[SheepNoise•baa, EOF]}

Iteration 1 computes

S1 = Goto(S0 , SheepNoise) =

{ [Goal SheepNoise •, EOF]}

S2 = Goto(S0 , baa) = { [SheepNoisebaa•, EOF], [SheepNoisebaa• SheepNoise, EOF], [SheepNoise •baa, EOF], [SheepNoise •baaSheepNoise, EOF]}

Iteration 2 computes

Goto(S2,baa) creates S2

S3 = Goto(S2,SheepNoise) = {[SheepNoise baa SheepNoise•, EOF]}


Example from sheepnoise6
Example from SheepNoise

Starts with S0

S0: { [Goal •SheepNoise, EOF], [SheepNoise •baa SheepNoise, EOF],

[SheepNoise•baa, EOF]}

Iteration 1 computes

S1 = Goto(S0 , SheepNoise) =

{ [Goal SheepNoise •, EOF]}

S2 = Goto(S0 , baa) = { [SheepNoisebaa•, EOF], [SheepNoisebaa• SheepNoise, EOF], [SheepNoise •baa, EOF], [SheepNoise •baaSheepNoise, EOF]}

Iteration 2 computes

Goto(S2,baa) creates S2

S3 = Goto(S2,SheepNoise) = {[SheepNoise baa SheepNoise•, EOF]}

Nothing more to compute, since • is at the end of the item in S3.


Example grammar sets
Example (grammar & sets)

Simplified, right recursive expression grammar

Goal  Expr

Expr  Term – Expr

Expr  Term

Term  Factor * Term

Term  Factor

Factor  ident


Example building the collection
Example (building the collection)

Initialization Step

s0  closure( {[Goal  •Expr , EOF] } )

{ [Goal  • Expr , EOF], [Expr  • Term – Expr , EOF],

[Expr  • Term , EOF], [Term  • Factor * Term , EOF],

[Term  • Factor * Term , –], [Term  • Factor , EOF],

[Term  • Factor , –], [Factor  • ident , EOF],

[Factor  • ident , –], [Factor  • ident , *] }

S  {s0 }


Example building the collection1
Example (building the collection)

Iteration 1

s1 goto(s0 , Expr)

s2 goto(s0 , Term)

s3 goto(s0 , Factor)

s4 goto(s0 , ident)

Iteration 2

s5 goto(s2 , – )

s6 goto(s3 , * )

Iteration 3

s7 goto(s5 , Expr )

s8 goto(s6 , Term )


Example summary
Example (Summary)

S0 : { [Goal  • Expr , EOF], [Expr  • Term – Expr , EOF],

[Expr  • Term , EOF], [Term  • Factor * Term , EOF],

[Term  • Factor * Term , –], [Term  • Factor , EOF],

[Term  • Factor , –], [Factor  • ident , EOF],

[Factor  • ident , –], [Factor • ident, *] }

S1 : { [Goal  Expr •, EOF] }

S2 : { [Expr  Term • – Expr , EOF], [Expr  Term •, EOF] }

S3 : { [Term  Factor • * Term , EOF],[Term  Factor • * Term , –],

[Term  Factor •, EOF], [Term  Factor •, –] }

S4 : { [Factor ident •, EOF],[Factorident •, –], [Factorident •, *] }

S5 :{ [Expr  Term – • Expr , EOF], [Expr  • Term – Expr , EOF],

[Expr  • Term , EOF], [Term  • Factor * Term , –],

[Term  • Factor , –], [Term  • Factor * Term , EOF],

[Term  • Factor , EOF], [Factor  • ident , *],

[Factor  • ident , –], [Factor  • ident , EOF] }


Example summary1
Example (Summary)

S6 : { [Term  Factor * • Term , EOF], [Term  Factor * • Term , –],

 [Term • Factor * Term , EOF], [Term • Factor * Term , –],

[Term  • Factor , EOF], [Term  • Factor , –],

[Factor •ident , EOF], [Factor  •ident , –], [Factor  •ident , *] }

S7: { [Expr  Term – Expr •, EOF] }

S8 : { [Term  Factor * Term•, EOF], [Term  Factor * Term•, –] }


Example summary2
Example (Summary)

The Goto Relationship (from the construction)


Filling in the a ction and g oto tables
Filling in the ACTION and GOTO Tables

The algorithm

Many items generate no table entry

  • Closure( ) instantiates FIRST(X) directly for [A•X,a ]

 set sxS

 item isx

if i is [A •ad,b] and goto(sx,a) = sk , aT

then ACTION[x,a]  “shift k”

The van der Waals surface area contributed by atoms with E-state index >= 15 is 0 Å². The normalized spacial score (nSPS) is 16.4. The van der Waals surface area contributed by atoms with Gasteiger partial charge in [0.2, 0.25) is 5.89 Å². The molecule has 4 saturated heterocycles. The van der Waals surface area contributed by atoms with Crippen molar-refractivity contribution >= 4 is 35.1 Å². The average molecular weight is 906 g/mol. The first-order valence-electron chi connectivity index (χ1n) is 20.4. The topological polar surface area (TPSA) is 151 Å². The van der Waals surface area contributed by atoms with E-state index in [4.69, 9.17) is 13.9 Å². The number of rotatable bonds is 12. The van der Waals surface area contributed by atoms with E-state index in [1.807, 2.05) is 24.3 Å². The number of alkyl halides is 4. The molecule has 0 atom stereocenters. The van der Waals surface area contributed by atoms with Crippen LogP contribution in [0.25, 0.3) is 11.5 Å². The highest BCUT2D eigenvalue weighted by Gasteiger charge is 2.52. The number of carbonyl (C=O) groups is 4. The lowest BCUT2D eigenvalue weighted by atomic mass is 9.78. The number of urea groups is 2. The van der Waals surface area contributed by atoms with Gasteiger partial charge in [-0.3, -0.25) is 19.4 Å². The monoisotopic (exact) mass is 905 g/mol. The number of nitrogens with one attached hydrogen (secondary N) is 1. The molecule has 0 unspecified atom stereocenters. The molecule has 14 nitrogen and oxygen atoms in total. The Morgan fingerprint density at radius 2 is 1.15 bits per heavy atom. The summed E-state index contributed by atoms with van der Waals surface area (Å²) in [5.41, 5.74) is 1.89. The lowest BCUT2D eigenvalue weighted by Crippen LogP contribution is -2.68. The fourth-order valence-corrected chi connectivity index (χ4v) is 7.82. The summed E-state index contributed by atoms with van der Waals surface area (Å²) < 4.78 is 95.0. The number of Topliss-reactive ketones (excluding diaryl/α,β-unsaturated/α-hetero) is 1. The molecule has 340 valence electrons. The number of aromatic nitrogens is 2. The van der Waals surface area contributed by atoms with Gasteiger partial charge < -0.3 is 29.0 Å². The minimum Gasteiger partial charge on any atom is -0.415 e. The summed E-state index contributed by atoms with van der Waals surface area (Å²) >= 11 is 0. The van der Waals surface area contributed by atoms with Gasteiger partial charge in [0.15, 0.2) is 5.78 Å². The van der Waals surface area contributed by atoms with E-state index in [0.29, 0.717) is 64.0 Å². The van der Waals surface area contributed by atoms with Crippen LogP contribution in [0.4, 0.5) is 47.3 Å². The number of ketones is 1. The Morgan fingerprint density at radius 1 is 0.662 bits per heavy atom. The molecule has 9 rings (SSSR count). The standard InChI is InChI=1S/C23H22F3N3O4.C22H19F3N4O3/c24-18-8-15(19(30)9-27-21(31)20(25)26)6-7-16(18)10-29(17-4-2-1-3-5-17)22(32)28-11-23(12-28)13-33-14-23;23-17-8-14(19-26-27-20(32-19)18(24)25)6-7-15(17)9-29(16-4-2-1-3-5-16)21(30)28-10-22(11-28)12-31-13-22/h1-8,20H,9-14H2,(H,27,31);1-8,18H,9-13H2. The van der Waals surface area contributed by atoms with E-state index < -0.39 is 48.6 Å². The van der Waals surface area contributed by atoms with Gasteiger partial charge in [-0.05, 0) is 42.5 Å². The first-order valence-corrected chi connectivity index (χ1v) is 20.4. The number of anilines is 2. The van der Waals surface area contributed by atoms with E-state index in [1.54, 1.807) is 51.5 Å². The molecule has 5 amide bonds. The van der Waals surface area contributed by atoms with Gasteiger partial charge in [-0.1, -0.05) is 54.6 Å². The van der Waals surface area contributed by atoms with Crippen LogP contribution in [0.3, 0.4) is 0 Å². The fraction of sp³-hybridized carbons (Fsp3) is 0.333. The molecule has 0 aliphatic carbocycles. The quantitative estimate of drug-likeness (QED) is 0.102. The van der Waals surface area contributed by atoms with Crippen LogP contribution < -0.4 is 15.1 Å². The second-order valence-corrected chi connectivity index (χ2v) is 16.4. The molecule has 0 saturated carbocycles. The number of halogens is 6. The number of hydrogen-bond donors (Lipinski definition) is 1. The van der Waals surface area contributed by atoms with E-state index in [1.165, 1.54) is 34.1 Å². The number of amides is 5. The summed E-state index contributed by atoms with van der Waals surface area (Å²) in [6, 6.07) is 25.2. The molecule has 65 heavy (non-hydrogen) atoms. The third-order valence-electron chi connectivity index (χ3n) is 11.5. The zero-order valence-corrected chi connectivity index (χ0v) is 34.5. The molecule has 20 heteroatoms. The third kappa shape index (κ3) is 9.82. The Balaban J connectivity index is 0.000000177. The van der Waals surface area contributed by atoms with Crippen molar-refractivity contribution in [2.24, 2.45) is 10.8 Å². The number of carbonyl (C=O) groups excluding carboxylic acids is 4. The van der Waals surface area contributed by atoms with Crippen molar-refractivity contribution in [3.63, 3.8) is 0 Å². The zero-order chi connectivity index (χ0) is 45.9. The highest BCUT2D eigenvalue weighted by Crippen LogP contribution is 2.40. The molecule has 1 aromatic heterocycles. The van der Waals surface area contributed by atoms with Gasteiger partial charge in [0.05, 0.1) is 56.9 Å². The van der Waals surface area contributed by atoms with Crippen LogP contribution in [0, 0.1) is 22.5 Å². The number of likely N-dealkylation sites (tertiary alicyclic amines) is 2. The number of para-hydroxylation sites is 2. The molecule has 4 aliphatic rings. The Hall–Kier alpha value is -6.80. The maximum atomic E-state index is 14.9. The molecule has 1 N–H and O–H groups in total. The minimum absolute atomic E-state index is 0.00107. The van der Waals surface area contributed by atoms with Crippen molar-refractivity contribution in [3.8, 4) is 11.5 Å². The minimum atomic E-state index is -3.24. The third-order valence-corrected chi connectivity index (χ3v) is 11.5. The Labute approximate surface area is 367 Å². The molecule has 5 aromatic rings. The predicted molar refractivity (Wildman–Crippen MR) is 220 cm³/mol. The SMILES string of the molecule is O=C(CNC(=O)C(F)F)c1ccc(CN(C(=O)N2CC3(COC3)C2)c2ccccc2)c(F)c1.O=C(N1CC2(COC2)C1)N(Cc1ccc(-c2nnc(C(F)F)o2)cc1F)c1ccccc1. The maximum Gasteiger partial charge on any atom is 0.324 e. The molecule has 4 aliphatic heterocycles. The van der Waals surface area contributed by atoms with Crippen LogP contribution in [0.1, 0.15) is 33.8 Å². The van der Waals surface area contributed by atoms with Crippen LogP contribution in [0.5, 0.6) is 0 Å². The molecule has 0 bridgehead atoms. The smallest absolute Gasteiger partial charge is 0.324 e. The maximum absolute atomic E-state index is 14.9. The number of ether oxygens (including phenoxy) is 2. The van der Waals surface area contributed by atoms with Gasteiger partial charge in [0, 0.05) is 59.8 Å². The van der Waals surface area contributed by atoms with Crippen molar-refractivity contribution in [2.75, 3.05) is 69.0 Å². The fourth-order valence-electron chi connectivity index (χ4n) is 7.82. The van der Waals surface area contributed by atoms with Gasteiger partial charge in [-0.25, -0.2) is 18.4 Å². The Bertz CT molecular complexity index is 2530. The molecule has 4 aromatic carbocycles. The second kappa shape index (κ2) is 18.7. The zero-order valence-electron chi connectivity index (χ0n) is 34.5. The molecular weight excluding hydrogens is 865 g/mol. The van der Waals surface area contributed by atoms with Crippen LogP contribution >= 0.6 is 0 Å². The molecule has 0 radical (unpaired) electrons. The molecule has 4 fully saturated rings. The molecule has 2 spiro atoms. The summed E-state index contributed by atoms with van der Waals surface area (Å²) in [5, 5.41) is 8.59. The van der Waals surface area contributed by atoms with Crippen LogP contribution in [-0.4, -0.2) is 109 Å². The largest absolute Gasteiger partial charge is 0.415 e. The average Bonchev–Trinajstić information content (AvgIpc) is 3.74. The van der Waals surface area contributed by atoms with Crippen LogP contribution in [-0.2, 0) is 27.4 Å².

else if i is [S’S •,EOF]

then ACTION[x ,a]  “accept”

else if i is [A •,a]

then ACTION[x,a]  “reduce A”

 n NT

if goto(sx ,n) = sk

then GOTO[x,n]  k

x is the state number


Example filling in the tables
Example (Filling in the tables)

The algorithm produces the following table

Plugs into the skeleton LR(1) parser


What can go wrong
What can go wrong?

What if set s contains [A•a,b] and [B•,a] ?

First item generates “shift”, second generates “reduce”

Both define ACTION[s,a] — cannot do both actions

This is a fundamental ambiguity, called a shift/reduce error

Modify the grammar to eliminate it (if-then-else)

Shifting will often resolve it correctly

What is set s contains [A•, a] and [B•, a] ?

Each generates “reduce”, but with a different production

Both define ACTION[s,a] — cannot do both reductions

This fundamental ambiguity is called a reduce/reduce error

Modify the grammar to eliminate it

In either case, the grammar is not LR(1)

EaC includes a worked example


Shrinking the tables
Shrinking the Tables

Three options:

Combine terminals such as number & identifier, + & -, * & /

Directly removes a column, may remove a row

For expression grammar, 198 (vs. 384) table entries

Combine rows or columns

Implement identical rows once & remap states

Requires extra indirection on each lookup

Use separate mapping for ACTION & for GOTO

Use another construction algorithm

Both LALR(1) and SLR(1) produce smaller tables

Implementations are readily available


Lr k versus ll k top down recursive descent
LR(k) versus LL(k) (Top-down Recursive Descent )

Finding Reductions

LR(k)  Each reduction in the parse is detectable with

the complete left context,

the reducible phrase, itself, and

the k terminal symbols to its right

LL(k)  Parser must select the reduction based on

The complete left context

The next k terminals

Thus, LR(k) examines more context

“… in practice, programming languages do not actually seem to fall in the gap between LL(1) languages and deterministic languages” J.J. Horning, “LR Grammars and Analysers”, in Compiler Construction, An Advanced Course, Springer-Verlag, 1976


Summary
Summary

Advantages

Fast

Good locality

Simplicity

Gooderrordetection

Fast

Deterministic langs.

Automatable

Left associativity

Disadvantages

Hand-coded

High maintenance

Right associativity

Large working sets

Poorerror messages

Large table sizes

Top-down

recursive

descent

LR(1)